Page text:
In Your Opinion: Township Council Sets An Ominous Precedent

By Raleigh Steinhauer, Esq., Somerset.

The Township Council’s recent takeover of the Hamilton Street Special Improvement District sets an ominous precedent. And while the Council’s unprecedented actions may not technically be illegal (the point is debatable) they certainly violate the intention of the law.

The Hamilton Street Special Improvement District is a Special Improvement District (“SID”) created pursuant to state statue N.J.S.A. 40:56-65, et seq. According to the New Jersey Department of Community Affairs website, a SID “provides a mechanism for the businesses and property owners of a community to organize as a single entity, to raise funds for activities that enhance or expand upon municipal services, and through a District Management Corporation, to manage themselves to become a more effective destination for commerce.” Essentially, the SID allows the businesses of the area to operate like a mall managed by a single group rather than by each individual business on their own. Each business in the SID is specially assessed (basically an extra tax), and a District Management Corporation (“DMC”) decides how best to utilize the funds in order to economically improve the area. The DMC is a legally distinct entity with its own by-laws, policies and procedures made up principally of the business owners and other private sector stakeholders from the SID. The intention being that since the stakeholders of the SID have the greatest incentive to see the area economically improved, they are in the best position to manage the funds. The ability to manage the funds also operates as a trade-off for having to pay the special assessment.

The Council disbanded the previous DMC, known as the Hamilton Street Business & Community Corporation (“HSBCC”), and by ordinance formed a new DMC in their place. Instead however of being composed of the private sector stakeholders from the SID as the law intended, the new DMC is made up exclusively of the Council members themselves. The business owners of the SID in turn have been relegated to a mere advisory role.

In order to justify this usurpation of power, the Council asserted that the board of the former DMC was failing in their mission and not following their own by-laws. But even if that were true, the Council could have simply formed a new DMC of alternative business owners from the SID; a remedy relevant case law holds proper in analogous situations. To that end, a group of business owners from the SID came together and formed the Hamilton Street Merchants Association. The Council however rejected this alternative DMC and instead ordained themselves as such. Now, contrary to intention of the law, the Council, not the private sector stakeholders, is in control of the assessment funds.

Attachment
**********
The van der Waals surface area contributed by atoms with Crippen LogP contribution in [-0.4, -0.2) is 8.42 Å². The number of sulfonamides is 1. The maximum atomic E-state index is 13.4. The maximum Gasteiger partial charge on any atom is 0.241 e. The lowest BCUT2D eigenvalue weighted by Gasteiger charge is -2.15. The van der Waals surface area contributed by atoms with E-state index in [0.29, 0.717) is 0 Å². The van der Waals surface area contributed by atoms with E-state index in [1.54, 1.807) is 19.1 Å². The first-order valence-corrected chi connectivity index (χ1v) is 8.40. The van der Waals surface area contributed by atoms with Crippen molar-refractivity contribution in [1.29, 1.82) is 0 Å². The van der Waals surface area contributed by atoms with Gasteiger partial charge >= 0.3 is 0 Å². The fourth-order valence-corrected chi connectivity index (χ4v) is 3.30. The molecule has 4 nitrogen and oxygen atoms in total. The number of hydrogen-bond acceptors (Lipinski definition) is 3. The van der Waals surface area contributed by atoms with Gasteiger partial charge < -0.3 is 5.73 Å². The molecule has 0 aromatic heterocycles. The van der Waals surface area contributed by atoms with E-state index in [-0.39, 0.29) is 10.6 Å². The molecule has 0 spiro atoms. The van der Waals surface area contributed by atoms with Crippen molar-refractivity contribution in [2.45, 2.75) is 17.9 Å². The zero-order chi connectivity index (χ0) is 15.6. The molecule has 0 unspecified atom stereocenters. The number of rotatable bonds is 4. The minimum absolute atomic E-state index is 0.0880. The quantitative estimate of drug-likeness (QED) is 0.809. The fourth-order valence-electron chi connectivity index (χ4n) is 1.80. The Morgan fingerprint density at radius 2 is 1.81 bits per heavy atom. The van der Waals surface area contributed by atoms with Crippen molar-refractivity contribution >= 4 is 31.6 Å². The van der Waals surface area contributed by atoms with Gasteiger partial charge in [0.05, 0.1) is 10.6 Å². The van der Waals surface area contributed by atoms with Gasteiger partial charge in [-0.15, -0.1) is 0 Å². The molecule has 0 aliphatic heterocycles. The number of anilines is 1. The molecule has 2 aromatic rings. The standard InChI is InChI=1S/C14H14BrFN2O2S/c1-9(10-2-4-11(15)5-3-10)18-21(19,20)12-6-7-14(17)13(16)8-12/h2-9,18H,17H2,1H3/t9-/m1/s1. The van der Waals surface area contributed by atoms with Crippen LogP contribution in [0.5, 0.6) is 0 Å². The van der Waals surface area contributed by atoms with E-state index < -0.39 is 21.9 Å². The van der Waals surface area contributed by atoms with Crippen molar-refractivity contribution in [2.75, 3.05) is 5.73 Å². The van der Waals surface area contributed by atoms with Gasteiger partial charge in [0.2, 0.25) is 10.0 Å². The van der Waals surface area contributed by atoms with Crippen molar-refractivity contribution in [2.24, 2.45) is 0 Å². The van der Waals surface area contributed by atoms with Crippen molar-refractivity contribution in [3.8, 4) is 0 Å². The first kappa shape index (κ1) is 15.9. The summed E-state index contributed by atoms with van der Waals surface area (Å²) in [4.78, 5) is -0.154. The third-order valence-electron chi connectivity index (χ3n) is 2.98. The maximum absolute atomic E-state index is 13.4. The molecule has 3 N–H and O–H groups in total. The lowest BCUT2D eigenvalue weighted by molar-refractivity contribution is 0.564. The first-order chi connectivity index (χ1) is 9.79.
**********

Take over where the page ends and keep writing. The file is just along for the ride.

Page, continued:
It has been argued that the Council is merely serving as a placeholder, and that eventually a new DMC will be formed of business owners in the SID; or alternatively that the current advisory role of the business owners will blossom into a controlling one, with the Council simply providing oversight. But then why go through the trouble of taking over the SID; why not simply reconstitute a new DMC of business owners from the district, one of which has already been proposed. Perhaps the Council believes that it is better equipped to utilize the funds than the business owners themselves. But if that were true there would be no need for a SID in the first place. After all, as the NJ Supreme Court has said, SIDs are intended to achieve privately what government has been unsuccessful at doing alone. It should also be noted that some of the very same Council members who voted to disband the HSBCC due to mismanagement sat on its board.

Certainly the business owners on Hamilton Street are concerned about what the Council is up to and where this ultimately leads. Those outside of Hamilton Street should be concerned as well. What kind of precedent does this set? What are the implications for the future? Can the Council simply designate SIDs in the Township, specially assesses the business owners and then put themselves in charge of the funds to do with as they please? Will assessment funds that were intended for economic improvement now instead be used for political purposes? Whatever the case, the Council chose not to follow the law as intended and by doing so confiscated power for itself. And that is reason enough for suspicion.

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